Two US lawmakers including a Florida representative on Wednesday became the first members of Congress to announce they have tested positive for the novel coronavirus. Congressman Mario Diaz-Balart’s office said in a statement that “just a short while ago, he was notified that he has tested positive for COVID-19.”
The Republican who represents part of Miami follows that city’s Mayor Francis Suarez, who announced that he had tested positive for coronavirus last weekend
They are following CDC-specified self-isolation guidelines at their homes.
Diaz-Balart’s diagnosis prompted a member of congressional leadership, the number two Republican Steve Scalise, to immediately self-quarantine as he had an extended meeting with his colleague last week.
“Fortunately, I am not experiencing any symptoms, and will continue working remotely on Congress’s Coronavirus response” and remain in close contact with Trump administration officials to ensure that swift action to address the crisis continues, Scalise said in a statement.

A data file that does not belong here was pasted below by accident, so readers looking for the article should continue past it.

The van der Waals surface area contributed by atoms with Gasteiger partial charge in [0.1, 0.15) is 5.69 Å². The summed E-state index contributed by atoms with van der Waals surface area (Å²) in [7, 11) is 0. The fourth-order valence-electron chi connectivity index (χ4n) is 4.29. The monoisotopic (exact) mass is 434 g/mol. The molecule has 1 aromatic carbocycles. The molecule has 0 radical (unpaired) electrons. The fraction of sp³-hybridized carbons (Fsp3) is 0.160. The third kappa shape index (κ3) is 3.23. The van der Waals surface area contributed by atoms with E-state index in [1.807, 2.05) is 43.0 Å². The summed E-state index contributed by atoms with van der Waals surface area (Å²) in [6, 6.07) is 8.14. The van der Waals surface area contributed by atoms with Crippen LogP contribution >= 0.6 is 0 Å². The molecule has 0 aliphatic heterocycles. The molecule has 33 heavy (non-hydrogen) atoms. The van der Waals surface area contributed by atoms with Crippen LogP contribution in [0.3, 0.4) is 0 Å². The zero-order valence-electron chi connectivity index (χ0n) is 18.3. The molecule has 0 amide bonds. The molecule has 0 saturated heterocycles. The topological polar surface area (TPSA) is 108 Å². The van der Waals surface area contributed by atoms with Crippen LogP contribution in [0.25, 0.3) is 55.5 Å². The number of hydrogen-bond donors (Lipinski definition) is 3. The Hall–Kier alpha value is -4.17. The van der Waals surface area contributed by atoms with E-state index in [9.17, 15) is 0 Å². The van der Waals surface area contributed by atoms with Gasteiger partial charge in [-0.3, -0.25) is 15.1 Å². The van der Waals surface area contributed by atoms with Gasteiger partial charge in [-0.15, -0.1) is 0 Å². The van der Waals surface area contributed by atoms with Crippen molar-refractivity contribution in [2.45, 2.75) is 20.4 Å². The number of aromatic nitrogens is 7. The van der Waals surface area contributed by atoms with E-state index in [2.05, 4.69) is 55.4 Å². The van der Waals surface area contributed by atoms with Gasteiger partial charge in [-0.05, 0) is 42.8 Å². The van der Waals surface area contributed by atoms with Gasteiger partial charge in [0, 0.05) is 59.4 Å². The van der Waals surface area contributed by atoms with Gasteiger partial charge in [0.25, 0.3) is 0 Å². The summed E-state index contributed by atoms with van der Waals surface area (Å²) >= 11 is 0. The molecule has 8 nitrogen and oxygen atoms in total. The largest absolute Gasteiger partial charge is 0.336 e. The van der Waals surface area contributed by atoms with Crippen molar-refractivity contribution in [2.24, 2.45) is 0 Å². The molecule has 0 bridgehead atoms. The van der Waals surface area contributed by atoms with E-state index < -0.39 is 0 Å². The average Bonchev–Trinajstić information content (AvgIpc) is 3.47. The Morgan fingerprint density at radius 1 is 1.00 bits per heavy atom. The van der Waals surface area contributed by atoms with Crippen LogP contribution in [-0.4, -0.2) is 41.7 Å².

In the western state of Utah, Democrat Ben McAdams became the second congressman to announce he tested positive.
After developing a mild cold Saturday evening when he returned from Washington, “my symptoms got worse and I developed a fever, a dry cough, labored breathing and I remained self-quarantined,” McAdams said.
He was tested Tuesday, received a positive diagnosis Wednesday, and remains in isolation at home, he said.
The attending physician of the US Congress said in a statement released by House Speaker Nancy Pelosi that Diaz-Balart and McAdams “are ill, but in good condition.”
They are following self-isolation guidelines set forth by US health officials, he said
“However, it is important that everyone take this extremely seriously and follow CDC guidelines in order to avoid getting sick and mitigate the spread of this virus.”
Several US lawmakers have self-quarantined after coming in contact with a man who attended a conservative conference near Washington shortly before he tested positive for coronavirus.
The United States so far has more than 9,300 cases and 150 deaths, according to a Johns Hopkins University tracker.
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